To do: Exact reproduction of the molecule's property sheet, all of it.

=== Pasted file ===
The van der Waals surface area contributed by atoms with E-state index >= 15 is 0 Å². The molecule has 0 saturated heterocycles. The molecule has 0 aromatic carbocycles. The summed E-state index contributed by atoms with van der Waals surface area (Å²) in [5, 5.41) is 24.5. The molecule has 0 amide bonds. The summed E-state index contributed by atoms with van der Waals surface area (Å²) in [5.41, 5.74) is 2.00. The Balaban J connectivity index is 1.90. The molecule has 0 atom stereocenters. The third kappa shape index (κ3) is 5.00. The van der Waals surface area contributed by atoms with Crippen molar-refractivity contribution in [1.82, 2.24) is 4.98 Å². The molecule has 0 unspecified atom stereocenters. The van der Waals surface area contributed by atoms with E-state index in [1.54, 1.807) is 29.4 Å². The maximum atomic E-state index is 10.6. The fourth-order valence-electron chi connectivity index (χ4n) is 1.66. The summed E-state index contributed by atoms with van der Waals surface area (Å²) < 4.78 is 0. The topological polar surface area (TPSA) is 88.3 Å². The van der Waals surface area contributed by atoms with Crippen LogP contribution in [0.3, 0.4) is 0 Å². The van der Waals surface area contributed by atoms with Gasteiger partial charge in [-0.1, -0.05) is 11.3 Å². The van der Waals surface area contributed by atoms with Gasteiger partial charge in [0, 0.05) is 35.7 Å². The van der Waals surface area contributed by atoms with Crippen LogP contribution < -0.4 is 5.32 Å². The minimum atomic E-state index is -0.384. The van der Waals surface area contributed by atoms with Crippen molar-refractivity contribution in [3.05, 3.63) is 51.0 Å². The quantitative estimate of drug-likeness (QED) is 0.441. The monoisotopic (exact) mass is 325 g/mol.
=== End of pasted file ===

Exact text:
The van der Waals surface area contributed by atoms with E-state index >= 15 is 0 Å². The molecule has 0 saturated heterocycles. The molecule has 0 aromatic carbocycles. The summed E-state index contributed by atoms with van der Waals surface area (Å²) in [5, 5.41) is 24.5. The molecule has 0 amide bonds. The summed E-state index contributed by atoms with van der Waals surface area (Å²) in [5.41, 5.74) is 2.00. The Balaban J connectivity index is 1.90. The molecule has 0 atom stereocenters. The third kappa shape index (κ3) is 5.00. The van der Waals surface area contributed by atoms with Crippen molar-refractivity contribution in [1.82, 2.24) is 4.98 Å². The molecule has 0 unspecified atom stereocenters. The van der Waals surface area contributed by atoms with E-state index in [1.54, 1.807) is 29.4 Å². The maximum atomic E-state index is 10.6. The fourth-order valence-electron chi connectivity index (χ4n) is 1.66. The summed E-state index contributed by atoms with van der Waals surface area (Å²) < 4.78 is 0. The topological polar surface area (TPSA) is 88.3 Å². The van der Waals surface area contributed by atoms with Crippen LogP contribution in [0.3, 0.4) is 0 Å². The van der Waals surface area contributed by atoms with Gasteiger partial charge in [-0.1, -0.05) is 11.3 Å². The van der Waals surface area contributed by atoms with Gasteiger partial charge in [0, 0.05) is 35.7 Å². The van der Waals surface area contributed by atoms with Crippen LogP contribution < -0.4 is 5.32 Å². The minimum atomic E-state index is -0.384. The van der Waals surface area contributed by atoms with Crippen molar-refractivity contribution in [3.05, 3.63) is 51.0 Å². The quantitative estimate of drug-likeness (QED) is 0.441. The monoisotopic (exact) mass is 325 g/mol.